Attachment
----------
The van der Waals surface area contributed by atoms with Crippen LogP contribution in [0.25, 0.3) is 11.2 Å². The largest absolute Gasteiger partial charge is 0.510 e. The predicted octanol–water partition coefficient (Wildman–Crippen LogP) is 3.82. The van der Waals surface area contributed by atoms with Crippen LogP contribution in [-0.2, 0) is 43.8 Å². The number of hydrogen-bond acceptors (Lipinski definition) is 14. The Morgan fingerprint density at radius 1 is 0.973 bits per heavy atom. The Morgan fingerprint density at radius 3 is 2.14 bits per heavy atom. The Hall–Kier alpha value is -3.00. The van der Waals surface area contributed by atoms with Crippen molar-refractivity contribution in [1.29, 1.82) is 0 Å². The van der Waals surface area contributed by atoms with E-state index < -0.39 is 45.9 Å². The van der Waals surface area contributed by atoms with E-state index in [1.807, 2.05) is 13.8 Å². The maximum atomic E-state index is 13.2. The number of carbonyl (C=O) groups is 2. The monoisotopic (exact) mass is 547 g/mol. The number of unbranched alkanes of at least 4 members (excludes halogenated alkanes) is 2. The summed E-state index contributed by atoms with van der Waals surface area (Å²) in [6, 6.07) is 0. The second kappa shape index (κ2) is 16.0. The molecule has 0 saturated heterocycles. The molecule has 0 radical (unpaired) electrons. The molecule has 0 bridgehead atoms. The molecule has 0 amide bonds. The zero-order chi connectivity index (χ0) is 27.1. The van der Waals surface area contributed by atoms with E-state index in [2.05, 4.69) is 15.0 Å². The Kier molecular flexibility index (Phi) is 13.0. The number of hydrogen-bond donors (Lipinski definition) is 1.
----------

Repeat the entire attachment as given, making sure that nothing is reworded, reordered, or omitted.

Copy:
The van der Waals surface area contributed by atoms with Crippen LogP contribution in [0.25, 0.3) is 11.2 Å². The largest absolute Gasteiger partial charge is 0.510 e. The predicted octanol–water partition coefficient (Wildman–Crippen LogP) is 3.82. The van der Waals surface area contributed by atoms with Crippen LogP contribution in [-0.2, 0) is 43.8 Å². The number of hydrogen-bond acceptors (Lipinski definition) is 14. The Morgan fingerprint density at radius 1 is 0.973 bits per heavy atom. The Morgan fingerprint density at radius 3 is 2.14 bits per heavy atom. The Hall–Kier alpha value is -3.00. The van der Waals surface area contributed by atoms with Crippen molar-refractivity contribution in [1.29, 1.82) is 0 Å². The van der Waals surface area contributed by atoms with E-state index < -0.39 is 45.9 Å². The van der Waals surface area contributed by atoms with E-state index in [1.807, 2.05) is 13.8 Å². The maximum atomic E-state index is 13.2. The number of carbonyl (C=O) groups is 2. The monoisotopic (exact) mass is 547 g/mol. The number of unbranched alkanes of at least 4 members (excludes halogenated alkanes) is 2. The summed E-state index contributed by atoms with van der Waals surface area (Å²) in [6, 6.07) is 0. The second kappa shape index (κ2) is 16.0. The molecule has 0 saturated heterocycles. The molecule has 0 radical (unpaired) electrons. The molecule has 0 bridgehead atoms. The molecule has 0 amide bonds. The zero-order chi connectivity index (χ0) is 27.1. The van der Waals surface area contributed by atoms with E-state index in [2.05, 4.69) is 15.0 Å². The Kier molecular flexibility index (Phi) is 13.0. The number of hydrogen-bond donors (Lipinski definition) is 1.